In this project, I define genocide not as simply mass killing, but as the social destruction or deconstruction of a racialized group—not only racially targeted violence against individuals, but comprehensive cultural and structural damage to the group’s way of life. As such, this project studies genocide as a complex, unfolding process that obliterates or radically transforms the collective representations and institutions at the core of a marginalized group’s social order.
Using Darfur’s genocide as a case study, this project argues that genocide manifests not only through immediate killings of targeted minorities but also through other, systematic forms of violence that threaten or undermine the group’s existence: racial epithets, rape, mass displacement, attacks on food or water, and arson. Then, using mixed methods, it shows how genocide manifests in more nuanced ways than many other models of predict: not through each gender’s own experiences but through collective experiences of one another’s racialized victimization. For Darfuri black Africans, genocidal destruction is more likely when women experience killing and men experience rape—violence from which they are respectively shielded in normal life and that therefore symbolizes radical disruption. To impact collective representations and institutions, genocide must manifest as violence that is targeted intersectionally, intersectionally experienced, and communicated among a racialized group to create shared meanings of social destruction.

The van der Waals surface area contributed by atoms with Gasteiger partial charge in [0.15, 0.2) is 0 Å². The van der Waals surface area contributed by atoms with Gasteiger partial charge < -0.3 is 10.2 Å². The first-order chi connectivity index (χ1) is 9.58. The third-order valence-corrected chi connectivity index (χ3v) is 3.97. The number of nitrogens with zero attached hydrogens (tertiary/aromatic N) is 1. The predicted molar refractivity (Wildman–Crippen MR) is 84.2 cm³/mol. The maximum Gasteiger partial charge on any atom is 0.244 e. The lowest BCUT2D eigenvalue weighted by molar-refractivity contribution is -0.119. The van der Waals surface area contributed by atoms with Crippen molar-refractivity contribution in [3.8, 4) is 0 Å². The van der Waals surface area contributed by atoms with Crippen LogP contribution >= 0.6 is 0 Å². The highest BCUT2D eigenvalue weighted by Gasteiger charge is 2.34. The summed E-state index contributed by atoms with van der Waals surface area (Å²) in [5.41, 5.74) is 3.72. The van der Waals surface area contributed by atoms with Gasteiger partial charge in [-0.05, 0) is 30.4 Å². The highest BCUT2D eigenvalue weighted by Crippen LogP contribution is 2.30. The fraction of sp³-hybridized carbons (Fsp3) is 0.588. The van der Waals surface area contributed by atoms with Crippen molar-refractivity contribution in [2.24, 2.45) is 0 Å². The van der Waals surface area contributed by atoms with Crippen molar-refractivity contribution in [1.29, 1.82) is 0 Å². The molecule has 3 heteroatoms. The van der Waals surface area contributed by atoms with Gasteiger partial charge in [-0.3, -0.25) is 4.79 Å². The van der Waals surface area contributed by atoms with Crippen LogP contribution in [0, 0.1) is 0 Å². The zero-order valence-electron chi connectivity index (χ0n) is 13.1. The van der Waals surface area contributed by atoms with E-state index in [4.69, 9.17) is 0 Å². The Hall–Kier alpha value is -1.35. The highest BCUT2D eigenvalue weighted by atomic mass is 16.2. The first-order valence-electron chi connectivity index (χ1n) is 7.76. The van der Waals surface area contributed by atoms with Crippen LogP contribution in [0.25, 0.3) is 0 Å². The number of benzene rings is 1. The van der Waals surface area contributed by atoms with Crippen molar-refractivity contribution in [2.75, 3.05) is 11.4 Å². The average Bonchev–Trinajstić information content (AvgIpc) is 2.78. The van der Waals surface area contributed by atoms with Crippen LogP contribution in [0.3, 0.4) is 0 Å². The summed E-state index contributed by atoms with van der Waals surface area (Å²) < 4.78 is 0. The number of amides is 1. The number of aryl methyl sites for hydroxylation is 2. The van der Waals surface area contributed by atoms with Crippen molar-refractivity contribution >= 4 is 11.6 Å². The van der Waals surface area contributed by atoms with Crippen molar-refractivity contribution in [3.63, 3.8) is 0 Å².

Forms of Genocidal Destruction: A Response to Commentators (with John Hagan)